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Oct. 23, 2020, 2:18 p.m. EDT

It’s business as unusual at NYC’s iconic restaurants

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By Ellis Henican

Éric Ripert had no idea what to expect.

“It’s kind of surreal,” the French-born chef admitted, still in the grip of the weirdest year ever. “We never thought life would stop like that.”

Yet meeting and surpassing expectations is the life he has chosen and the business he is in, pandemic or not. That’s what it means to be the chef and the face of Le Bernardin, the three-Michelin-starred Manhattan seafood restaurant known for its sustainably minded catches and refined dining room.

Many questions have been flying at Ripert, as they are at any chef or owner who’s trying to reimagine restaurant life in COVID-rattled New York — only more so.

Will the seared yellowtail hamachi and Wagyu beef be perfect? What kind of energy will the room on West 51 Street have when capacity is capped at 25%? Can a staff of 50 operate with the same precision as a staff of 180 did? Until the restaurant reopened at the start of October, Ripert didn’t know the answers to any of that. Nobody did.

“Now, I’m feeling good because we are reopened,” he said in a tone that landed somewhere between giddiness and relief. “So that’s the good news. It’s a lot of solidarity with the clientele. They come in to support us every night. So that’s good news too. But at 25% occupancy, it’s not sustainable for too long. So hopefully, we’ll get some better news very soon because we need to go to the next level of occupancy.”

City Hall has been hinting at a hike to 50% capacity for inside dining, but there’s still no firm date.

There are what the chef calls “technical differences” that have come with the city’s safety protocols. “The machinery that cleans the air in our air conditioning and heating system,” he said, ticking them off. “Taking the temperatures. Wearing a mask. The distance between the tables. In the back of the house, checking the employees every day.”

But is dinner at Le Bernardin still dinner at Le Bernardin? The regulars who are returning seem to think so. The cover count is staying full, and no one’s leaving their expectations at home.

“We have been able to keep the energy and the ambiance of Le Bernardin that we used to have before,” Ripert said. “Every night, it is a lot of good energy in the room. People seem to appreciate being here.”

Coronavirus update: U.S. death toll tops 223,000; Rural hospitals are filling and the Dakotas lead the nation by new infections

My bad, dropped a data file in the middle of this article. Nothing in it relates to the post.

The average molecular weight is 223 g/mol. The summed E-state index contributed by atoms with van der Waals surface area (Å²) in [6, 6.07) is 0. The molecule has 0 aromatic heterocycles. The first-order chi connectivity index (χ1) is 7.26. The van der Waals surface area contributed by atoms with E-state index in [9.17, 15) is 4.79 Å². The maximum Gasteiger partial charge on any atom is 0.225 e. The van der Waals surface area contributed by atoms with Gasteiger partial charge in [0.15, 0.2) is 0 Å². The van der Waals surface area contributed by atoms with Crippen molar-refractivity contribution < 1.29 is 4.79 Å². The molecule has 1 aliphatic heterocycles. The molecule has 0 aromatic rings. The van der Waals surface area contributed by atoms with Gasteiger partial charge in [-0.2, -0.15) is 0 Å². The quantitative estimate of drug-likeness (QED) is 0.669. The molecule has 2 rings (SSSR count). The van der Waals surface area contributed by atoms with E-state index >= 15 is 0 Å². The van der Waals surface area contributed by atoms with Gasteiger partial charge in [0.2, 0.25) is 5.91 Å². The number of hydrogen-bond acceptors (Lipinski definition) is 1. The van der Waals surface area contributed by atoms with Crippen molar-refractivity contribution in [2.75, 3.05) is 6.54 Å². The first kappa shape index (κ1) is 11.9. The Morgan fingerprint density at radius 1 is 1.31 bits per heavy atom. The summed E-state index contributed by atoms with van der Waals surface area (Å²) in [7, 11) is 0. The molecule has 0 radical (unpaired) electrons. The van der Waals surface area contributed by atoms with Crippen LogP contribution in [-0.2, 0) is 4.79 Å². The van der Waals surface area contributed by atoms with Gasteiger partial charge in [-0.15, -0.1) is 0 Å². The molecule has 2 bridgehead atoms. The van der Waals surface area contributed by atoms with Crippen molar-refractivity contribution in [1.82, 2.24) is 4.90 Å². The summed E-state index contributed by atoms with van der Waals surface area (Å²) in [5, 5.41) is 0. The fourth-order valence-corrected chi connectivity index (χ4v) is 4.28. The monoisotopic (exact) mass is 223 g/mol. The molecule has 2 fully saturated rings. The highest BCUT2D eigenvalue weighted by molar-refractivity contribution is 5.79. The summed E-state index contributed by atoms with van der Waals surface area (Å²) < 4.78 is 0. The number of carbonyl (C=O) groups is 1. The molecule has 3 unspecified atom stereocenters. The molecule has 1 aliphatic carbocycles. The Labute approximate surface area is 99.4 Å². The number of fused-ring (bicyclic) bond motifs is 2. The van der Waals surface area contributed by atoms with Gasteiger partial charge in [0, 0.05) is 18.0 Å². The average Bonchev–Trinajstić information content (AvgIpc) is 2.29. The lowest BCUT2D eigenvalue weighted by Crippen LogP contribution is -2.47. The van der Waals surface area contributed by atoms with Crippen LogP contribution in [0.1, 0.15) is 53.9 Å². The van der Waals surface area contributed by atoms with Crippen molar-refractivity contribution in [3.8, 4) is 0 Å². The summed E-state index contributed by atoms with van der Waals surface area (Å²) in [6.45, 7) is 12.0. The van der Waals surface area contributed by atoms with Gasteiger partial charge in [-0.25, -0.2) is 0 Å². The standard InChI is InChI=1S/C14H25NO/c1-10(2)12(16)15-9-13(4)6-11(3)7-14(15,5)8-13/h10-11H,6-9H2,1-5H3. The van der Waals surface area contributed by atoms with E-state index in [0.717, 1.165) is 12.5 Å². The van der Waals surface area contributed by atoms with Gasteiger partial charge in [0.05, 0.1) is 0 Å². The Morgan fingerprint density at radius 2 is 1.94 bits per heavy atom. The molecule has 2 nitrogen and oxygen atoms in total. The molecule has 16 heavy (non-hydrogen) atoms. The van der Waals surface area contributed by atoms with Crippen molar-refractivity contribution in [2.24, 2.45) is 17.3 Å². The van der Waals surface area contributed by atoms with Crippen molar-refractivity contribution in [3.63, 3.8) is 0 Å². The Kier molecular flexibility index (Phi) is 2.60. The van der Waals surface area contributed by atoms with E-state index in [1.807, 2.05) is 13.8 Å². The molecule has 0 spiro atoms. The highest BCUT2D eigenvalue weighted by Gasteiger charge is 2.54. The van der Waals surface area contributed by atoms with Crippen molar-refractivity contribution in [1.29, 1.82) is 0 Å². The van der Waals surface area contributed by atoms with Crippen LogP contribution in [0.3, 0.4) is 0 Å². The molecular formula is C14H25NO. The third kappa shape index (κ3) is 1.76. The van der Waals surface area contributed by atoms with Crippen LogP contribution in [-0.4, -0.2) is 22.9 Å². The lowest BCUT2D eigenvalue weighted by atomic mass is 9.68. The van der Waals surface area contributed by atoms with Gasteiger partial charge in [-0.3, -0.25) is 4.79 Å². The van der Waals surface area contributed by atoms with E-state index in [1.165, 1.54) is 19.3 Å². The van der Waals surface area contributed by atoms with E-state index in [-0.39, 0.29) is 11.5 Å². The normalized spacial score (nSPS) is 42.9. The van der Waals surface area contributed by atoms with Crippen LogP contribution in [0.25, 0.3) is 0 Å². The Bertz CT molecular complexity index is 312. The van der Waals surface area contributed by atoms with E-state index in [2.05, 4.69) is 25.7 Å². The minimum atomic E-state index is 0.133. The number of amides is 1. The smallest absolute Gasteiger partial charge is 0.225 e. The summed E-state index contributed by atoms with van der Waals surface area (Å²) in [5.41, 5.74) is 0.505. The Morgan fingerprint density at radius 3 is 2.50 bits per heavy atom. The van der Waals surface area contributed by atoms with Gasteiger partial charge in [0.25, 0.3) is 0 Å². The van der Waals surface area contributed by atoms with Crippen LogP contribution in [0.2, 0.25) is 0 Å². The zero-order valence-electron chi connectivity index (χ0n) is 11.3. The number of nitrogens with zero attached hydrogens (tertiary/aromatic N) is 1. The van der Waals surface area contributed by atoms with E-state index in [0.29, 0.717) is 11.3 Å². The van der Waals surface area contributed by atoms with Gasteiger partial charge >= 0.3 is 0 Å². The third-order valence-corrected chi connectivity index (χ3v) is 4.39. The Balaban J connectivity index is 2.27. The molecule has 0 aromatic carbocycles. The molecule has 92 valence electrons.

As for the longer-term prognosis, many New York restaurants may not make it, he said. But he is confident Le Bernardin will. “I have no doubt we will go back to normal. But the timing? I wish I had a crystal ball.”

It’s much the same story — strong encouragement and aspirational timetables — at top places downtown. 

“People want to go out,” said Drew Nieporent, whose long-running lower Manhattan restaurants include the refined Bâtard, the sushi temple Nobu and the (normally) bustling Tribeca Grill.

“Overall, I am optimistic,” Nieporent said. “I’m looking for a vaccine after the election. I’m thinking things will get back to normal in the spring of next year.”

With the city’s current safety protocols, he said, restaurant profits are still just a dream. “Every dollar I spend is a dollar out of my pocket, but we’re doing it. The only thing I don’t feel good about from a business standpoint is the 25% capacity.”

The current formula is especially hard on smaller places, he said. “If you have a 60-seat restaurant, you can’t make it on 15 chairs. Why not just let restaurants distance the tables 6 feet apart and follow the proper guidelines?”

The whole goal, he said, is breaking even and staying afloat until the fear lifts.

A summer of outdoor dining helped, but for how much longer? “In November, I’m not eating outside in a coat,” the restaurateur said. “I don’t care if they do have a heater.” And some diners aren’t yet comfortable coming in. “I am married to someone who will never go indoors to have dinner at this moment,” he said.

But Nieporent has reason for confidence. His three downtown restaurants, which are 25, 30 and 35 years old, survived 9/11 and the 2008 crash, not to mention the trend of vertical dessert and the whims of celebrity investors. 

A lot of it, he said, comes down to business practicalities. Tribeca Grill didn’t reopen until the start of August, a solid month after some other places in the neighborhood. The timing, he said, had as much to do with labor consideration as medical ones. “My workers were all getting $600 in additional unemployment. It worked out to $1,100 a week. They were asking themselves, ‘Should I not work for $1,100 or work for who knows what.”

Also see: How the second COVID wave has cut short the European economic recovery

But things are heading in the right direction, Nieporent said. “And I’m feeling pretty good.”

Ellis Henican is an author based in New York City and a former newspaper columnist.

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